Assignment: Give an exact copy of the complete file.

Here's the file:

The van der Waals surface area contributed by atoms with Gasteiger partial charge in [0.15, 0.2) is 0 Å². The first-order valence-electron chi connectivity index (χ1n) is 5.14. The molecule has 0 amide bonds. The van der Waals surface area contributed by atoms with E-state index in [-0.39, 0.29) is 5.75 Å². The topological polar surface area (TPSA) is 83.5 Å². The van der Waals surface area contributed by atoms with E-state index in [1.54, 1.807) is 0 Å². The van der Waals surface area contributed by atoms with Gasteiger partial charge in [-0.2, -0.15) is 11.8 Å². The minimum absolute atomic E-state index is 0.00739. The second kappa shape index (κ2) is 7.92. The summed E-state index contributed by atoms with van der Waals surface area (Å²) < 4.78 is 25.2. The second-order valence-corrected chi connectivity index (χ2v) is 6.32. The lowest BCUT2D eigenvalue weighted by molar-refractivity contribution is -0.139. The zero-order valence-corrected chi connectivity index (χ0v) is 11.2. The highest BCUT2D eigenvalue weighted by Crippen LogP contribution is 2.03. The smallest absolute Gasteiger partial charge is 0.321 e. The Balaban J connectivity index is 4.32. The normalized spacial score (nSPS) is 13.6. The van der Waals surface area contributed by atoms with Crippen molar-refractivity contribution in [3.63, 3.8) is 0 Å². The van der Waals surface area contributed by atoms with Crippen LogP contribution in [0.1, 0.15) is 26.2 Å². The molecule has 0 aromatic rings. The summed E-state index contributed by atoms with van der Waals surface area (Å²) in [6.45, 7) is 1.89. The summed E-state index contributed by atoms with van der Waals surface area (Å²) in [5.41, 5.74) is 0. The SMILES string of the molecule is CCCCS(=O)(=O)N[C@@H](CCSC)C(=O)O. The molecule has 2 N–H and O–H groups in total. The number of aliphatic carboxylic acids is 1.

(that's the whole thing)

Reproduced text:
The van der Waals surface area contributed by atoms with Gasteiger partial charge in [0.15, 0.2) is 0 Å². The first-order valence-electron chi connectivity index (χ1n) is 5.14. The molecule has 0 amide bonds. The van der Waals surface area contributed by atoms with E-state index in [-0.39, 0.29) is 5.75 Å². The topological polar surface area (TPSA) is 83.5 Å². The van der Waals surface area contributed by atoms with E-state index in [1.54, 1.807) is 0 Å². The van der Waals surface area contributed by atoms with Gasteiger partial charge in [-0.2, -0.15) is 11.8 Å². The minimum absolute atomic E-state index is 0.00739. The second kappa shape index (κ2) is 7.92. The summed E-state index contributed by atoms with van der Waals surface area (Å²) < 4.78 is 25.2. The second-order valence-corrected chi connectivity index (χ2v) is 6.32. The lowest BCUT2D eigenvalue weighted by molar-refractivity contribution is -0.139. The zero-order valence-corrected chi connectivity index (χ0v) is 11.2. The highest BCUT2D eigenvalue weighted by Crippen LogP contribution is 2.03. The smallest absolute Gasteiger partial charge is 0.321 e. The Balaban J connectivity index is 4.32. The normalized spacial score (nSPS) is 13.6. The van der Waals surface area contributed by atoms with Crippen molar-refractivity contribution in [3.63, 3.8) is 0 Å². The van der Waals surface area contributed by atoms with Crippen LogP contribution in [0.1, 0.15) is 26.2 Å². The molecule has 0 aromatic rings. The summed E-state index contributed by atoms with van der Waals surface area (Å²) in [6.45, 7) is 1.89. The summed E-state index contributed by atoms with van der Waals surface area (Å²) in [5.41, 5.74) is 0. The SMILES string of the molecule is CCCCS(=O)(=O)N[C@@H](CCSC)C(=O)O. The molecule has 2 N–H and O–H groups in total. The number of aliphatic carboxylic acids is 1.